Could you post a short description and/or photos detailing the procedure for removing the caliper slides? I've had 'sticky' rear brakes since the first year driving my Volt (it's almost five years old now), and despite having GM dealerships check the brakes each time I go in for maintenance they've allegedly never found a problem. (But they also failed to wash my car the last time I was in, even though that's all they were supposed to do besides re-torquing the lug nuts - so I don't have tremendous faith in them.)

Particularly, I'm curious to know what kind of tools are needed, and whether the car will need to be jacked up, or if it's possible to do without raising the vehicle?

I did replace the pads on a Nissan Altima years ago, but I've pretty much completely forgotten that procedure now....
Very easy to do, with a few hand tools. Once you have the wheel off, I removed the caliper from the hub (15mm), then removed the bolts keeping the slide pins in (10mm and 13mm wrenches). From that point you remove the slide pins, clean, lube and replace everything. If mine were totally seized it would have been a 15 minute job per side.
 

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Is this part of any of the scheduled maintenance? I'm due for 60k on my '12.
 

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My dealer did this do me as recommended service at about 25k km. @ $95 per axle which is expensive. I am going to start doing it each spring when I put my summer tires on as the wheel is already off and it is just a bit of extra work.
 

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My dealer did this do me as recommended service at about 25k km. @ $95 per axle which is expensive. I am going to start doing it each spring when I put my summer tires on as the wheel is already off and it is just a bit of extra work.
I've been getting mine done every second spring tire change, when I also have the oil changed, but I think it may not be quite enough.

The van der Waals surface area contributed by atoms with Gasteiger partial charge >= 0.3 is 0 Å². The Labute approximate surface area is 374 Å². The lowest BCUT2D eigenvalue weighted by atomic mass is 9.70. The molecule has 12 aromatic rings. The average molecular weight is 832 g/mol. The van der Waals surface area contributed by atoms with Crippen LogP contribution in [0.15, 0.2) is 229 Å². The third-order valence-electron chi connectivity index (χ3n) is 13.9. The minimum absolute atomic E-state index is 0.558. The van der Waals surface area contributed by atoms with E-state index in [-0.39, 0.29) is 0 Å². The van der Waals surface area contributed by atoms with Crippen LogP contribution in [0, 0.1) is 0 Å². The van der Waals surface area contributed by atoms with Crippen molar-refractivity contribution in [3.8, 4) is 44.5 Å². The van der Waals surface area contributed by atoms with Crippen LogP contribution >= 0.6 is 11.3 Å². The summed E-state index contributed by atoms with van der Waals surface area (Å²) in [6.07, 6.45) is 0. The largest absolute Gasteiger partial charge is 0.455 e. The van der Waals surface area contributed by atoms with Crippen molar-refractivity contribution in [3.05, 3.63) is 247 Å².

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Would sticking pins cause a clicking sound when going from stops to starts and vice versa? We've had the dealer try to locate the source of the sound, but they didn't know what it was and told us it wouldn't hurt anything. Thanks.
 

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I had front calipers that were rattling when I hit slight bumps. I cleaned them up and lubed the pins and the rattles are gone.
 

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Would sticking pins cause a clicking sound when going from stops to starts and vice versa? We've had the dealer try to locate the source of the sound, but they didn't know what it was and told us it wouldn't hurt anything. Thanks.
Find a new dealer. It’s about the most common problem across the GM fwd line. You need new axle nuts and washers.
 

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Would sticking pins cause a clicking sound when going from stops to starts and vice versa? We've had the dealer try to locate the source of the sound, but they didn't know what it was and told us it wouldn't hurt anything. Thanks.
It could be, yes. That was the source of mine. Axle nuts were tight and to spec.
Service your brakes every 2 years, minimum.